Quick fixes for turning stress response into challenge response

Hi all,

Continuing our journey on application of neurophysiology for success.

When faced with a challenging situation we can either feel stressed and incapable of dealing with the situation or we may feel challenged, which energizes and activates different parts of the brain.

Stress reaction in brain

Stress reaction in the brain

Fight or flight or stress response is reserved for survival. When we tell our brain that our life is threatened, frontal lobe (thinking, CEO in picture) shuts itself down and we just act to survive. We all have those experiences. This is not useful in most modern day survival situations where you need to get the job done and that requires our frontal lobe i.e. thinking ability.

For those who are interested, stress comes in from the sensory cortex, prefrontal cortex (CEO) shuts itself down and amygdala activates stress response.

Response in brain to challenge

Response in brain to challenge

The better option over “getting stressed” is to get challenged. In this situation, we interpret a situation in a way that it’s under control, leaving CEO (pre-frontal lobe) available for thinking and rest of the brain is also ready and active to solve the problem at hand.

We make a decision in our pre-frontal lobe that it’s not an overwhelming situation. We activate the entire brain through brain stem to respond to the challenge with alertness.

Triad for peak state: Focus, Language and Physiology

Triad for peak state: Focus, Language and Physiology

 

There are three core things that influence how we feel and choose challenge response over stress response:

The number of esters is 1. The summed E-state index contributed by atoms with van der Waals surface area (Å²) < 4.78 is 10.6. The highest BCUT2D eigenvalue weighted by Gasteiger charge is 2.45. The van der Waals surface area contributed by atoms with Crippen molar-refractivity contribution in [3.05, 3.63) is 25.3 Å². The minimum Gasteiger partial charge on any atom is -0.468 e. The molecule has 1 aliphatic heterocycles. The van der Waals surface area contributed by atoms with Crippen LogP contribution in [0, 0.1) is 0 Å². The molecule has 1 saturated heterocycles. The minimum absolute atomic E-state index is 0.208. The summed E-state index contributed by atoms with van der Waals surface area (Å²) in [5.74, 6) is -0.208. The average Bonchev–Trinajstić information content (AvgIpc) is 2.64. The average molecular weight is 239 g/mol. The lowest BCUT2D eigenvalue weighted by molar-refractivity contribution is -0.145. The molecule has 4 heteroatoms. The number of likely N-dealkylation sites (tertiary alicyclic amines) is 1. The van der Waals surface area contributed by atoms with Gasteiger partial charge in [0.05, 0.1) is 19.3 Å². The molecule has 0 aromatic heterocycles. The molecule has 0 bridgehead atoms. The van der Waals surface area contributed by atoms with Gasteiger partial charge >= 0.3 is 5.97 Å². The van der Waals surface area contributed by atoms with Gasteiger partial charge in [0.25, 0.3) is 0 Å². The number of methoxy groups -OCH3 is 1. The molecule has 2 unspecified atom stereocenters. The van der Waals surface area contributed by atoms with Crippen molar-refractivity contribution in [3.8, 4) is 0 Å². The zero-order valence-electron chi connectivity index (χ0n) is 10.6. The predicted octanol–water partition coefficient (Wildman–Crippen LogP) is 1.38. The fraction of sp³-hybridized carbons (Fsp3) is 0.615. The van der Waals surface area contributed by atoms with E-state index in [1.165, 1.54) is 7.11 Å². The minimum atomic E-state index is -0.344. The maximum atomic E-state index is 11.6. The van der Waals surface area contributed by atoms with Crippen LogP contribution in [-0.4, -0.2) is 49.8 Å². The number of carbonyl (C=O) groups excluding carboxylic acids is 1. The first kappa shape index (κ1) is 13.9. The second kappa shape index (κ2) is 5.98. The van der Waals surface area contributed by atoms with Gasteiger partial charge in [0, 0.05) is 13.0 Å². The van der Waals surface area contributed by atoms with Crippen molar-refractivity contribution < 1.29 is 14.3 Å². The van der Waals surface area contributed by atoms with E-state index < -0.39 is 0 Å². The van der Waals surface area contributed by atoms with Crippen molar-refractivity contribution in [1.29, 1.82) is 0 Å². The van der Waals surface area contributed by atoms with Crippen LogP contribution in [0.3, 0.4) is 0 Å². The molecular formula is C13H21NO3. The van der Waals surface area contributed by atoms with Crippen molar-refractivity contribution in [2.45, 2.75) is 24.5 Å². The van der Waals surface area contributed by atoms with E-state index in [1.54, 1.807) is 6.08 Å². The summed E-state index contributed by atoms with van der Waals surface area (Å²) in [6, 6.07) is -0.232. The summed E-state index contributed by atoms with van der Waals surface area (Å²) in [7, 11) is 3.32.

1. Focus – If we focus on problems, that will bring us stress response. If we focus on results, that will make us feel energized. See what your belief system makes you to focus on and change them toward something creative.

superman!

Posture is everything!

2. Physiology – chemistry and functioning of the parts of brain can be influenced by exercise, good food (like omega oils). Simplest quick fix is to fix your posture and breath deep. This alone will make you feel less stressed and more able to meet the challenge. If you know me, I’m a big advocate of good posture. 🙂

3. Language – What goes on in our head has a lot to do with how we feel. If you feel stressed, ask yourself what are you telling yourself. Maybe you are using words like I must, have to. And reality is that maybe you have bills to pay or laundry to finish. However, when you use the “must” and “have to”, fight or flight i.e. stress response kicks in and you are in survival mode. Your laundry is important, but if you don’t do it, it’s not going to kill you (at least for a while). Thus it’s unnecessary to trigger fight or flight response. We can simply challenge ourselves.

To continue on the language,  you can argue that if you don’t pay the bills, your survival is at stake, thus stress reaction is justified. Justified or not, it’s not useful. Thus taking an angle on the situation is important. First, change the “must” and “have to” words in your head, and start using “want to”, “like”, “prefer”, “enjoy”. If you think “I enjoy paying bills”, do you feel different from “I must pay bills”.

Final tip today is to structure your challenge into bite-size chunks. If your goal is unattainable, it can trigger stress response. If your each task is doable within 3 hours, the entire task seems much more doable and it brings ease of mind and releases resources for doing those tasks.

I have had good success in coaching people under stress to look at the current situation of finances, health or relationships. From there create an action plan that is actionable. In some cases steps are not clear, but the next step is clearly “research” or brainstorm for creative ideas”. Create your plan as detailed as you can. Have the first step, if that’s the only thing you can think of and start there.

By having attainable steps and tasks, you activate pleasure circuits at every step, gaining more energy to continue toward the goal.

Drop me a comment on how you implement these ideas.

Cheers!

Eero

Ps. Thanks to my professor Fred Travis for challenge and stress response pictures!

2 Responses to “Quick fixes for turning stress response into challenge response

  • Jacinta
    1 year ago

    Is there any way that you could give the sources that you used for this article? This information might be very helpful for a project I’m working on, and it would be great if I could have your sources.

    Thanks!

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